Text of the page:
Posts Tagged 'Pope Benedict XVI'

Pope Benedict on God as Creator and Redeemer

“The truth is that the rejection of Creator and creation, which Marcion shares with the wide stream of so-called gnosis, generated not only an ascetical contempt for the body, but also a cynical libertinism, for this too displays in reality a hatred of the body, of man, and of the world…In the false ascetism that is hostile to creation, the body becomes a dirty bag of maggots that deserves only disdain or, indeed, ill treatment. Similarly, the basic principle underlying libertinism is the degradation of the body to a mere thing. Its exclusion from the realm of ethics and of the mind’s responsibility means its exclusion from that which makes man human, its exclusion from the dignity of the spirit. It becomes a mere object, a thing, and thus the life of man, too becomes cheap and common…Where man despises his body–whether as an ascetic or as a libertine–he also despises his own self. Both an asceticism hostile to the creation and libertinism lead man by an inherent necessity to hate this life of his, to hate himself, indeed to hate reality as a whole, and herein lies the explosive political power of both these basic attitudes. A man who feels himself disgraced in this way would like to tear apart this prison of shame, that is, his body and the world, in order to escape from such humiliation. He cries out for another world because he hates the creation and the God who bears responsibility for all of this”
(Joseph Ratzinger, The God of Jesus Christ: Meditations on the Triune God (San Fransisco:Ignatius Press, 2008 ) pg 43-43)


Pope Benedict XVI on the name of God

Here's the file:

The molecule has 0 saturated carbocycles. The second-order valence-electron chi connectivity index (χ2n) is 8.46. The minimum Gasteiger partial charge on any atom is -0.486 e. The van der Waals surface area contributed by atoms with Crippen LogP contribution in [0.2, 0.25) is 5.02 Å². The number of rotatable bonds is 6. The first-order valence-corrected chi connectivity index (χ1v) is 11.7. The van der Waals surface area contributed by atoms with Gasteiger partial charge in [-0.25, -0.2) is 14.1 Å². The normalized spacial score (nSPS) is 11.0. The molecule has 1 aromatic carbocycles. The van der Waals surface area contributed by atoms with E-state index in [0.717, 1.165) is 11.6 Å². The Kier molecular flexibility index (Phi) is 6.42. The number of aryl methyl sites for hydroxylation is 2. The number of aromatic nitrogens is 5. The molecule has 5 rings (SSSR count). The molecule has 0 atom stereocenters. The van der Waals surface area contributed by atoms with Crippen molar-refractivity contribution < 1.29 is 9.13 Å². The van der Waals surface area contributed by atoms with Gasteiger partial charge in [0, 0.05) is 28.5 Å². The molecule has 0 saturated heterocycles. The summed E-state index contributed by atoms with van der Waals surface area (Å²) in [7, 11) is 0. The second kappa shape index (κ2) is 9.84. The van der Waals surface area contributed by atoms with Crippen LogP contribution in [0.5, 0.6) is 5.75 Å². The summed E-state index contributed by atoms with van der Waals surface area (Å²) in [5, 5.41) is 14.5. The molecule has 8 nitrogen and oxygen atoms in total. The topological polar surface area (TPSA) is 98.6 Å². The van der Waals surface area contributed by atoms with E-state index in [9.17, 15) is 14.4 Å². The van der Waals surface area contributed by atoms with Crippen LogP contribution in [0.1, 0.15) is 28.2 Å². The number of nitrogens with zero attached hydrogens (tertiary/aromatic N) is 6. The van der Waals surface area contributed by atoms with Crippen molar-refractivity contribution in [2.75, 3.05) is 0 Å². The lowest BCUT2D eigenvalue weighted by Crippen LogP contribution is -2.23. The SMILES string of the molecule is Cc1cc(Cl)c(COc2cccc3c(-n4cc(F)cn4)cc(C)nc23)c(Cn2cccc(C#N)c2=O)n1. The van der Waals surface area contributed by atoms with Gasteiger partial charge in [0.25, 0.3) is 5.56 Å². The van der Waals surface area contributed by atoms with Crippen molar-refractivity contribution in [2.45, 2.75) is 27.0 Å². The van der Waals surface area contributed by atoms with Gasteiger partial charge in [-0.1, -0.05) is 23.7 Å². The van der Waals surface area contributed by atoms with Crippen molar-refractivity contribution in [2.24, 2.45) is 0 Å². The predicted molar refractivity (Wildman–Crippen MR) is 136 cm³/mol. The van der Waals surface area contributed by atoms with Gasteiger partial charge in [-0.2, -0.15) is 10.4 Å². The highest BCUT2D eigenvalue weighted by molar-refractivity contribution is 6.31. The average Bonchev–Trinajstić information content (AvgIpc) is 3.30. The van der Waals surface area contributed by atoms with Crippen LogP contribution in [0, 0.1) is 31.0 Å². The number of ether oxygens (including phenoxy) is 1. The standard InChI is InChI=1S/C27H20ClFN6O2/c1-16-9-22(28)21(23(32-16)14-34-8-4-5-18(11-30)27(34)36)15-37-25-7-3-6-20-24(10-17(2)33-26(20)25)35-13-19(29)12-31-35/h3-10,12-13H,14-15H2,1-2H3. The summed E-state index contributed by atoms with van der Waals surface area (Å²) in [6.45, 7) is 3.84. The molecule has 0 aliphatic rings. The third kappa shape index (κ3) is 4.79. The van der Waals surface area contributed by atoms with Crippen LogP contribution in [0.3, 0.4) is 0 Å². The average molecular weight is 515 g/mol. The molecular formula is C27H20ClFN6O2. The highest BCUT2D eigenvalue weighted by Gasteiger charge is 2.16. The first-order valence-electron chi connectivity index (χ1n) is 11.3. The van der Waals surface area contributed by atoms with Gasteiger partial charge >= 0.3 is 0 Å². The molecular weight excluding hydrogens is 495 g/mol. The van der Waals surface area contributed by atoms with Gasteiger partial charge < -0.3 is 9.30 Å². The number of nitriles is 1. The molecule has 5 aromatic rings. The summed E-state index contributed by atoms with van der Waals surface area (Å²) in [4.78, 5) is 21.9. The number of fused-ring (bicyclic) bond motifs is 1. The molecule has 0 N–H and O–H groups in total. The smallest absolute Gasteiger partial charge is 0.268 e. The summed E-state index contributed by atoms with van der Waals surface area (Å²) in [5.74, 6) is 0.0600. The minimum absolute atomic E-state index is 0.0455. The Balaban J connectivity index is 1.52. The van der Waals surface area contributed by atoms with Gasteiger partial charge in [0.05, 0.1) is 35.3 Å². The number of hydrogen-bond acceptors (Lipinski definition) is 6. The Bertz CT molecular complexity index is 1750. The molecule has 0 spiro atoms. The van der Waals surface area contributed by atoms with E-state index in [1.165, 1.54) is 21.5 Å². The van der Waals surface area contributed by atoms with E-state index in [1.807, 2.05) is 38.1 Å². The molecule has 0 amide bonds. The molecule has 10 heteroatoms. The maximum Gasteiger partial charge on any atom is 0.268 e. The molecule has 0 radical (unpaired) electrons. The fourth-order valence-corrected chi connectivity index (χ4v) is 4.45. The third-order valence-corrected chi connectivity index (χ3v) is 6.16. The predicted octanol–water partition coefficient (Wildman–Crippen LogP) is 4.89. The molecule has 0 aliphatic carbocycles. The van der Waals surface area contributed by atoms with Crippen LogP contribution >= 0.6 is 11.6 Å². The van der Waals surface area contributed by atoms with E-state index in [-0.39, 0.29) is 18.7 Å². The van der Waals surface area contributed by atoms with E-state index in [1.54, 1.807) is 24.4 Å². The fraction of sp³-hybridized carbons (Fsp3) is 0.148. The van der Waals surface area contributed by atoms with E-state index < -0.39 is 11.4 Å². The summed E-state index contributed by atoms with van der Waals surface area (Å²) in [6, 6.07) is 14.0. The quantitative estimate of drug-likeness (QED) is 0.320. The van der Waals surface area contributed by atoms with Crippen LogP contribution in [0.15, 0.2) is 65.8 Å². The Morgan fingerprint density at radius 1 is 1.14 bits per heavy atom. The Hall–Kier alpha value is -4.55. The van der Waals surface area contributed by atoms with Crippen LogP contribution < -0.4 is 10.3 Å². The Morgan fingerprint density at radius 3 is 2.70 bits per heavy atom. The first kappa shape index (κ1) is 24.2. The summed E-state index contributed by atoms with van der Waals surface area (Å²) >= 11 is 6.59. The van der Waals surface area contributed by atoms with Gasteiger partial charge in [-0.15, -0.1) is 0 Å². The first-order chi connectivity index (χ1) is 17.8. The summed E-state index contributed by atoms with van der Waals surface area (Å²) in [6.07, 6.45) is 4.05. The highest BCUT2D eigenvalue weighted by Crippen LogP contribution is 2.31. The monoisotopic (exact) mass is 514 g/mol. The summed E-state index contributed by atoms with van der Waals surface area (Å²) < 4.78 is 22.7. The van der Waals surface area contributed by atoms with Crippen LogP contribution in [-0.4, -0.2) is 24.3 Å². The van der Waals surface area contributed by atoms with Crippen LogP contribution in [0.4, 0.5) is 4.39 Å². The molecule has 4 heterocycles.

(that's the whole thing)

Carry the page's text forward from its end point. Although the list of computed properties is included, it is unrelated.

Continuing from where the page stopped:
“What, then, does “the name of God” mean? Perhaps it is easiest to grasp what this entails if we look at its opposite. The Revelation of John speaks of the adversary of God, the “beast”. This beast, the power opposed to God, has no name, but a number. The seer tells us: “Its number is six hundred and sixty-six” (13:18). It is a number, and it makes men numbers. We who lived through the world of the concentration camps know what that means. The terror of that world is rooted in the fact that it obliterates men’s faces. It obliterates their history. It makes man a number, an exchangeable cog in one big machine. He is his function – nothing more. Today, we must fear that the concentration camp was only a prelude and that the universal law of the machine may impose the structure of the concentration camp on the world as a whole. For when functions are all that exist, man, too, is nothing more than a function. The machines that he himself has constructed now impose their own law on him: he must be made readable for the computer, and this can be achieved only when he is translated into numbers. Everything else in man becomes irrelevant. Whatever is not a function is–nothing…But God has a name, and calls us by our name. He is a person, and seeks the person. He has a face, and he seeks our face. He has a heart, and he seeks our heart. For him, we are not some function in a “world machinery”. On the contrary, it is precisely those who have no function that are his own. A name allows me to be addressed. A name denotes community. This is why Christ is the true Moses, the fulfillment of the revelation of God’s name. He does not bring some new word as God’s name; he does more than this, since he himself is the face of God. He himself is the name of God. In him, we can address God as “you”, as person, as heart” (Ratzinger, Joseph. The God of Jesus Christ: Meditations on the Triune God (San Fransisco: Ignatius Press, 2008) p. 23-24)